July 17, 2009
image by K.C. Pau, Hong Kong
Western Oceanus Procellarum has few attractions because the relatively bland lava surface extends almost to the limb. But two nearly twin craters about 15 degrees north of the equator offer a number of observing challenges. Cardanus and Krafft are each about 50 km in diameter and each appears relatively fresh. But K.C.’s near-terminator image shows that they have different relations with the adjacent Oceanus Procellarum. We can see that Krafft, the northernmost (left) twin, is older than the surrounding mare because the crater’s radial ejecta and rim deposits are covered by the lavas. Look further north and notice that Seleucus and Briggs are also surrounded by younger lava. Cardanus has a more complex relation. It has formed on an older and higher piece of lava, and its beautiful radial ejecta ridges are still preserved on that lava surface. A number of rilles also cross this old surface. However, on the left side of Cardanus, the older mare is abruptly truncated and smooth younger lava flowed right up to the crater rim. In fact, the area immediately northeast of Cardanus looks like there is another 50 km wide crater that has been completely buried by the younger lavas. Do you see it - it butts up against the odd crater chain (Catena Krafft) that links the twins? And also notice the contact between the older and younger lavas is quite distinct east of Cardanus where the surface texture and rilles abruptly stop.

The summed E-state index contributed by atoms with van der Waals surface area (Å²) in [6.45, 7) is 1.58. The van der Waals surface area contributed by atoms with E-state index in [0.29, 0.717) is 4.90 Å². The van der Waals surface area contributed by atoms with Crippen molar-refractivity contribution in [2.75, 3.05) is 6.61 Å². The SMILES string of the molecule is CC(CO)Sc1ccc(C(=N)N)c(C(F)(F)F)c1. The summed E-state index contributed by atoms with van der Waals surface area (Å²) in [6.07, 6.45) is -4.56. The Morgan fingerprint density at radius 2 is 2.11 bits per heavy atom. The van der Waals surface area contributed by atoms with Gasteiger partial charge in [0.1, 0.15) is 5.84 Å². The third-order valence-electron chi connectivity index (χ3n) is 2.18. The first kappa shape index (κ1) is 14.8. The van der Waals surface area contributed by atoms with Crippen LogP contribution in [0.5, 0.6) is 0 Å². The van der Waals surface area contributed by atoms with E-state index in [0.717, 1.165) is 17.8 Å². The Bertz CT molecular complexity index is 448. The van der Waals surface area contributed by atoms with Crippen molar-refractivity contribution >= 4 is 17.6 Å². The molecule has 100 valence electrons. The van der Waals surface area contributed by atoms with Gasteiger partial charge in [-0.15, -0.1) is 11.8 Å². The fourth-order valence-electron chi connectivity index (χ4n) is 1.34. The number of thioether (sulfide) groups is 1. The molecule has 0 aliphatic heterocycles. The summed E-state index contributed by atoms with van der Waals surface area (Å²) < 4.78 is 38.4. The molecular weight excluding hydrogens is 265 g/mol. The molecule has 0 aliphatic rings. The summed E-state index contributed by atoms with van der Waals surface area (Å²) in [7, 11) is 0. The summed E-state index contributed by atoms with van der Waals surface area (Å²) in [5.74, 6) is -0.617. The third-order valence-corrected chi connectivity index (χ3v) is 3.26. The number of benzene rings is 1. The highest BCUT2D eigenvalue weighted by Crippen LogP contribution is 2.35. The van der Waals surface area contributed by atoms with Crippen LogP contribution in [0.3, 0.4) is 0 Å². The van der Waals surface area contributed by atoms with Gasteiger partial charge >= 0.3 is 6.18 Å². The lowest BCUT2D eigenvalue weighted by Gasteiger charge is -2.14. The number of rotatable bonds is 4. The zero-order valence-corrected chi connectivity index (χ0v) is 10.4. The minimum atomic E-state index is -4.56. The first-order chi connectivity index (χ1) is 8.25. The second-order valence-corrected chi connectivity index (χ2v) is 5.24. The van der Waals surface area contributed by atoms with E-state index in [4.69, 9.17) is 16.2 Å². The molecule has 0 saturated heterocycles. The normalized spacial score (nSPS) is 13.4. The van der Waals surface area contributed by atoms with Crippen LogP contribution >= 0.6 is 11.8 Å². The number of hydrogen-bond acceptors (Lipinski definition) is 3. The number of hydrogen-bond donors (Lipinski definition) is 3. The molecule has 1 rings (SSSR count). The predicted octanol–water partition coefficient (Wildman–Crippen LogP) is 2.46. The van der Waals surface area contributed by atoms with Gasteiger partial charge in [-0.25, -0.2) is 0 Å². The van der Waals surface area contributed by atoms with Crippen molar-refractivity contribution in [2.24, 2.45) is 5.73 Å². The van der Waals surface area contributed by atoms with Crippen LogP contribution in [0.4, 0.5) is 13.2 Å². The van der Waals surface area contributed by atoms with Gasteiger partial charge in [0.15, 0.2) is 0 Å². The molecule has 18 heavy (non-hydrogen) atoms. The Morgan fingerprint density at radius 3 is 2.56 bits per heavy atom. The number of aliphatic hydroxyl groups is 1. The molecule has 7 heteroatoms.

This is a classic LPOD from May 16, 2005. I wish there more new image submissions...
Note: Great Moon books on sale - Legault & Brunier's New Atlas of the Moon ($16), Moonwatch (book, map & poster) by Peter Grego ($7) and others from Edward Hamilton.
Second Note I now have a Twitter account for mostly Moon stuff: http://twitter.com/tychocrater
April 22, 2005. 10" f/6 Newtonian + 5X barlow + Philips Toucam Pro.
Rükl plate 17 & 28
Yesterday's LPOD: Lunar Ballet
Tomorrow's LPOD: Making Trails